Reminder: Open studio etiquette

Michael Eade in his studio at the Elizabeth Foundation for the Arts during Open Studios last year.

Michael Eade in his studio at the Elizabeth Foundation for the Arts during Open Studios last year.

There are TWO open studios this weekend: The Elizabeth Foundation's for the Art's Annual Open Studios and Gowanus Open Studios! Concerns about artworld over-programming aside, open studios are a lot of fun! Read on for some tips on what to except and how to have the best time.

What is it?
An open studio is like an open house - an artist opens their studio to the public and anyone is welcome to come in and see their space, their work, works in progress, talk to them etc. Artist studios are often grouped together and it's common for buildings/areas that have a high concentration of artist studios to organize open studios en masse. In NYC for example we have EFA Open StudiosBushwick Open Studios, LIC Open Studios, to name just a few. 

What to expect?
You will not find an artist working away frantically on a painting. Artists have tidied their studio, usually hung up some of their newest work or works in progress, put on a clean shirt, and laid out some snacks. 

Why should you go?
This is a unique opportunity to see art in a casual and intimate environment. It's the closest you will get to a behind-the-scenes perspective. You get to see artwork where it was created and talk to the creator! Seeing an artists' work space, how they organize their supplies, the materials and paint colors they hoard, the books on their shelf, all of it adds another layer to my understanding of their work. And then having the added bonus of the artist RIGHT THERE to talk to...what more could you want?! When open studios are a building or neighborhood wide event it's a great opportunity to discover artists you don't know. 

What should you do?
Open studio etiquette is pretty simple:

1. Ditch the posse, Fido, and Jr.
Go with a friend or two but not a gang. Artist studios, in NYC especially, are usually small spaces and traveling with a large group of friends is a bad idea. Definitely do not bring your pet or toddler - neither of them will have a good time, it will be too easy for them to accidentally damage a work of art,  and you will be too distracted trying to manage them. 

2. Acknowledge the artist
You don't have to make small talk, but a polite hello or nod of the head is a must. You are not walking into a shop, you are walking into a personal space. Party manners apply.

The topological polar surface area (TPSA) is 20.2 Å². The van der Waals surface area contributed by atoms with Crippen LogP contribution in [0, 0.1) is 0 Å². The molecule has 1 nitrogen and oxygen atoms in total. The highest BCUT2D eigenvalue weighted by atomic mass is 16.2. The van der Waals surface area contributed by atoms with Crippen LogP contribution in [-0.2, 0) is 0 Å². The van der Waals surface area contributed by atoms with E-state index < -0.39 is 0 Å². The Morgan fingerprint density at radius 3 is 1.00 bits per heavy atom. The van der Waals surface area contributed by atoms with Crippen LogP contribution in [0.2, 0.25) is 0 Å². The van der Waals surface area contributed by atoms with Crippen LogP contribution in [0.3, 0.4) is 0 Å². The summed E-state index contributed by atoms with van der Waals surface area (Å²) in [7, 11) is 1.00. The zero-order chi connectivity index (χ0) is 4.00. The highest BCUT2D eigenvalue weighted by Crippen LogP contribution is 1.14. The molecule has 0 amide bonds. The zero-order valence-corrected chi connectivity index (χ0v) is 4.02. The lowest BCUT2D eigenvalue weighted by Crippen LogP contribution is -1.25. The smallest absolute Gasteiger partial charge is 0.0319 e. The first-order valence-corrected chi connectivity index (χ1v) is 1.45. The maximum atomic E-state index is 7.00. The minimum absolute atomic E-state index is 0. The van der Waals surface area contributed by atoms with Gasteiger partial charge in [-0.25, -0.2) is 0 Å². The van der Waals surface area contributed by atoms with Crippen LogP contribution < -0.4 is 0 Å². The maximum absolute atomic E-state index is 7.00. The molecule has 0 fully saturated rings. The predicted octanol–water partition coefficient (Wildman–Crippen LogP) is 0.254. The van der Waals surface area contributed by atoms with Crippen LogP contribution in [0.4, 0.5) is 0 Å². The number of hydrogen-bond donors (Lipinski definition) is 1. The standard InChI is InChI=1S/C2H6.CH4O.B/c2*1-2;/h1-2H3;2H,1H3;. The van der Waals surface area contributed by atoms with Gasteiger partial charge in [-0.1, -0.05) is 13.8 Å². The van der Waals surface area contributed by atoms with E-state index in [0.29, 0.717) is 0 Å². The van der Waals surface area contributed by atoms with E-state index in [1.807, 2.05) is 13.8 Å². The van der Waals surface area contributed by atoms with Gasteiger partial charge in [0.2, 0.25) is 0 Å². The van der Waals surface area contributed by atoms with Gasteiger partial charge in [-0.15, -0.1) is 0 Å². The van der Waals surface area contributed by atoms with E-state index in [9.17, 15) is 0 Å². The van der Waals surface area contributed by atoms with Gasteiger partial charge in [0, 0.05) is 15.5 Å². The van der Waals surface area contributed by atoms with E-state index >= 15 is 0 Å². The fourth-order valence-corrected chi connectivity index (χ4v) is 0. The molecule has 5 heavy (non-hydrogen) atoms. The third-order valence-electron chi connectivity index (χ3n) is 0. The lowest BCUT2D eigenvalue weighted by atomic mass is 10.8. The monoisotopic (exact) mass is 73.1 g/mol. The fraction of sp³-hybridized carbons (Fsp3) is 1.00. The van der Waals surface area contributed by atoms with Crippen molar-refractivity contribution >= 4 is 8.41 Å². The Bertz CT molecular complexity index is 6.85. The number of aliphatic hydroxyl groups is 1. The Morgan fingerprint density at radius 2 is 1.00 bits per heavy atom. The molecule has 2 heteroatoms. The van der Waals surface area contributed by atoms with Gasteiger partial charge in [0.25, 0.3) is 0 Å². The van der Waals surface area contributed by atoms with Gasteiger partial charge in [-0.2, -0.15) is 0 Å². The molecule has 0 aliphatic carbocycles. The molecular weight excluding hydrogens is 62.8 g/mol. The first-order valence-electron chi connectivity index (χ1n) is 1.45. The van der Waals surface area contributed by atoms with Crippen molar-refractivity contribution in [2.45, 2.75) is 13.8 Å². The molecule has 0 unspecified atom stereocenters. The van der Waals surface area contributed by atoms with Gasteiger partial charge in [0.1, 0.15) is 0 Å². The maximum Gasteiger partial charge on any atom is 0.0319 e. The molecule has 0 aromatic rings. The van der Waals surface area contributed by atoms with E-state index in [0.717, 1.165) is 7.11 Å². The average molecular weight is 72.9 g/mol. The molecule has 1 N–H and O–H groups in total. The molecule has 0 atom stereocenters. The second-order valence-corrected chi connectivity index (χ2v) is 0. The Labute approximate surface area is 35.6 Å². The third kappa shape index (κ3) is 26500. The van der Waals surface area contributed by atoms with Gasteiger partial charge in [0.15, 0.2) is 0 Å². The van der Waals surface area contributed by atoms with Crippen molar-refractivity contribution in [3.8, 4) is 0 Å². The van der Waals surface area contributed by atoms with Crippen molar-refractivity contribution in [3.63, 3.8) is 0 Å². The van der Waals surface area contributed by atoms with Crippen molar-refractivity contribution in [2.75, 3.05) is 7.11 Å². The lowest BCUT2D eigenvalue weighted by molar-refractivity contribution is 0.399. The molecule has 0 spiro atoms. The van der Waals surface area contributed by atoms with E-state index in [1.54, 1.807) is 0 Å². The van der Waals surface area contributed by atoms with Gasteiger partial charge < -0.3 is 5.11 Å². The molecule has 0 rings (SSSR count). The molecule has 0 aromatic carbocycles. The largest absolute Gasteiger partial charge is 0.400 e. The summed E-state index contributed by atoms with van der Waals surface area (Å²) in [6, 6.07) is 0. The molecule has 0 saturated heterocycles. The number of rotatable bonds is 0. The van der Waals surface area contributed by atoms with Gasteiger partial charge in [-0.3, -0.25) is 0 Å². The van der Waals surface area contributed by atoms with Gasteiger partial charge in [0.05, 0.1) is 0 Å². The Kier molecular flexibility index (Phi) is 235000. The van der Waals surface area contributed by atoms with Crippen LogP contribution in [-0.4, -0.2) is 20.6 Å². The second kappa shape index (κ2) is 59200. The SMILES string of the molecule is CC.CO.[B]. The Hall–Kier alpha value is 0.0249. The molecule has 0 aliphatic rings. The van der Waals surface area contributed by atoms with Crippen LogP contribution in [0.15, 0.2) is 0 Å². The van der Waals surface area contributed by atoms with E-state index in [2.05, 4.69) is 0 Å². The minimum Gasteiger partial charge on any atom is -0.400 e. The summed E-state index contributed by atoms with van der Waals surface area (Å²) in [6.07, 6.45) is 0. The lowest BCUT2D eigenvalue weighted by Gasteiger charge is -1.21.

3. DON'T TOUCH ANYTHING
Unless there's a sign saying 'Touch Me' next to a piece of art don't touch it. You're there to LOOK at art. Hands off. 

4. Ask before you take a picture
It's courtesy. ESPECIALLY if you're about to take a selfie with someone's work...actually...pls don't take a selfie with someone's work. Just take a photo of the work. 

5. Ask questions (if you have them)
Wondering how something was made? If it's for sale? How much it costs? What it means? Just ask - The artist is right there! Be polite in how you phrase your questions:
"Is this piece still available?" instead of "Is this for sale?"
"Can I ask what the price is on a piece like this?" instead of "How much?"
"Can you tell me a little bit about your work?" instead of "What does it mean?"
If you think something is too expensive - keep that opinion to yourself. If you can't think of anything nice to say don't say anything at all. 

6. Stay on track
This is not the time or place to talk about your art or your friend's art. You are there to see art made by the artist whose studio you are standing in. 

7. Be understanding
Curators, art journalists, serious collectors, and dealers all frequent open studios. So if you've been trying to catch an artist's eye to ask a question but they are staying very engaged in their current convo chances are it's an important contact. Don't take it personally - this is a really important conversation for them. Don't take it personally if an artist isn't being super talkative/chirpy either, open studios are usually a weekend long event - so artists are understandably tired. 

7. Take notes
If you really like an artist, sign up for their mailing list, take their card or give them yours. Follow them on instagram, twitter, facebook - Stay in touch. 

8. Have fun!

Highlights from EFA Open Studios 2016

Sarah BurneyComment